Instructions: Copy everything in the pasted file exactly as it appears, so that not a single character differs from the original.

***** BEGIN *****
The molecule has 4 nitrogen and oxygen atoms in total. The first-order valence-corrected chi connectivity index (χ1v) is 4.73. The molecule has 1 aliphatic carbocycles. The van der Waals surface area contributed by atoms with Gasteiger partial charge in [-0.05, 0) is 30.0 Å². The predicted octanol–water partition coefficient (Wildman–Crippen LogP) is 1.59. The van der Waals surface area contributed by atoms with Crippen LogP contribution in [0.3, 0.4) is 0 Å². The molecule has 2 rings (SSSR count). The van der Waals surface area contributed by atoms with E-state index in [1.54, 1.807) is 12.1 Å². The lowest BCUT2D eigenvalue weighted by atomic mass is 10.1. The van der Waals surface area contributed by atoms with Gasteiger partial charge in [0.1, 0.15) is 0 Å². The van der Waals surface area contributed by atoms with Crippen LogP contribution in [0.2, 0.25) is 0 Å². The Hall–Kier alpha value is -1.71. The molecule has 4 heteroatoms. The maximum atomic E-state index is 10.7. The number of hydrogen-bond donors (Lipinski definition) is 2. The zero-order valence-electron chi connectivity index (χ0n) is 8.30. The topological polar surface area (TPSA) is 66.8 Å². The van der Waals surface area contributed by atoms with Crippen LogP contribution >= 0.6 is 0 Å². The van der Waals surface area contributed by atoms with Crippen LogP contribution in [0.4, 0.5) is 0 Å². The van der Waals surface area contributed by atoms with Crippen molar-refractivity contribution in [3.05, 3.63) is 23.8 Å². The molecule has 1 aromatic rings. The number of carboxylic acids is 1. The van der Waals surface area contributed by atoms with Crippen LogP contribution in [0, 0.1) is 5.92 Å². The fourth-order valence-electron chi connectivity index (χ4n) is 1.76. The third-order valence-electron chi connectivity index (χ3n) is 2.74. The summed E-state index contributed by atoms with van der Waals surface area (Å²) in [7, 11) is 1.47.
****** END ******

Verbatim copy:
The molecule has 4 nitrogen and oxygen atoms in total. The first-order valence-corrected chi connectivity index (χ1v) is 4.73. The molecule has 1 aliphatic carbocycles. The van der Waals surface area contributed by atoms with Gasteiger partial charge in [-0.05, 0) is 30.0 Å². The predicted octanol–water partition coefficient (Wildman–Crippen LogP) is 1.59. The van der Waals surface area contributed by atoms with Crippen LogP contribution in [0.3, 0.4) is 0 Å². The molecule has 2 rings (SSSR count). The van der Waals surface area contributed by atoms with E-state index in [1.54, 1.807) is 12.1 Å². The lowest BCUT2D eigenvalue weighted by atomic mass is 10.1. The van der Waals surface area contributed by atoms with Gasteiger partial charge in [0.1, 0.15) is 0 Å². The van der Waals surface area contributed by atoms with Crippen LogP contribution in [0.2, 0.25) is 0 Å². The Hall–Kier alpha value is -1.71. The molecule has 4 heteroatoms. The maximum atomic E-state index is 10.7. The number of hydrogen-bond donors (Lipinski definition) is 2. The zero-order valence-electron chi connectivity index (χ0n) is 8.30. The topological polar surface area (TPSA) is 66.8 Å². The van der Waals surface area contributed by atoms with Crippen LogP contribution >= 0.6 is 0 Å². The van der Waals surface area contributed by atoms with Crippen LogP contribution in [0.4, 0.5) is 0 Å². The van der Waals surface area contributed by atoms with Crippen molar-refractivity contribution in [3.05, 3.63) is 23.8 Å². The molecule has 1 aromatic rings. The number of carboxylic acids is 1. The van der Waals surface area contributed by atoms with Crippen LogP contribution in [0, 0.1) is 5.92 Å². The fourth-order valence-electron chi connectivity index (χ4n) is 1.76. The third-order valence-electron chi connectivity index (χ3n) is 2.74. The summed E-state index contributed by atoms with van der Waals surface area (Å²) in [7, 11) is 1.47.